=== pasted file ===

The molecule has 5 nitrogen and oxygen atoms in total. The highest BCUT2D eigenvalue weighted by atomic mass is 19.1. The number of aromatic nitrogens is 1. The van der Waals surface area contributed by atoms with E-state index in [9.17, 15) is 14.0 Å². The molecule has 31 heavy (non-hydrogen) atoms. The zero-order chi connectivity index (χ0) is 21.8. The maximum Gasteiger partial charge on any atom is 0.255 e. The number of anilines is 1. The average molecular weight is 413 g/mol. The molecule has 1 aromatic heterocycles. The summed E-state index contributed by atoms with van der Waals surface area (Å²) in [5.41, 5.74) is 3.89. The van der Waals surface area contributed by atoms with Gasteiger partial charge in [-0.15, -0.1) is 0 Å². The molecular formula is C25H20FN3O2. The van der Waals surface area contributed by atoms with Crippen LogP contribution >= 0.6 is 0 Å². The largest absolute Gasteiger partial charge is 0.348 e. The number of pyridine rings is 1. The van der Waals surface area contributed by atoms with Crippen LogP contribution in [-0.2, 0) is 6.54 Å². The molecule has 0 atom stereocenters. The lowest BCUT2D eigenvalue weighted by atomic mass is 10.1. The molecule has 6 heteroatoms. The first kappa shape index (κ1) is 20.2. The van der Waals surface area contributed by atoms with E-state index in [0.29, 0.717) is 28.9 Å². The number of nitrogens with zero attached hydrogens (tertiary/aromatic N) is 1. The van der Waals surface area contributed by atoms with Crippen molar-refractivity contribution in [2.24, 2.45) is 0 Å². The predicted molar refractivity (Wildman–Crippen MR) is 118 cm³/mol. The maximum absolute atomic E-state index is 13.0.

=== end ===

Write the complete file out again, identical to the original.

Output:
The molecule has 5 nitrogen and oxygen atoms in total. The highest BCUT2D eigenvalue weighted by atomic mass is 19.1. The number of aromatic nitrogens is 1. The van der Waals surface area contributed by atoms with E-state index in [9.17, 15) is 14.0 Å². The molecule has 31 heavy (non-hydrogen) atoms. The zero-order chi connectivity index (χ0) is 21.8. The maximum Gasteiger partial charge on any atom is 0.255 e. The number of anilines is 1. The average molecular weight is 413 g/mol. The molecule has 1 aromatic heterocycles. The summed E-state index contributed by atoms with van der Waals surface area (Å²) in [5.41, 5.74) is 3.89. The van der Waals surface area contributed by atoms with Gasteiger partial charge in [-0.15, -0.1) is 0 Å². The molecular formula is C25H20FN3O2. The van der Waals surface area contributed by atoms with Crippen LogP contribution >= 0.6 is 0 Å². The largest absolute Gasteiger partial charge is 0.348 e. The number of pyridine rings is 1. The van der Waals surface area contributed by atoms with Crippen LogP contribution in [-0.2, 0) is 6.54 Å². The molecule has 0 atom stereocenters. The lowest BCUT2D eigenvalue weighted by atomic mass is 10.1. The molecule has 6 heteroatoms. The first kappa shape index (κ1) is 20.2. The van der Waals surface area contributed by atoms with E-state index in [0.29, 0.717) is 28.9 Å². The number of nitrogens with zero attached hydrogens (tertiary/aromatic N) is 1. The van der Waals surface area contributed by atoms with Crippen molar-refractivity contribution in [2.24, 2.45) is 0 Å². The predicted molar refractivity (Wildman–Crippen MR) is 118 cm³/mol. The maximum absolute atomic E-state index is 13.0.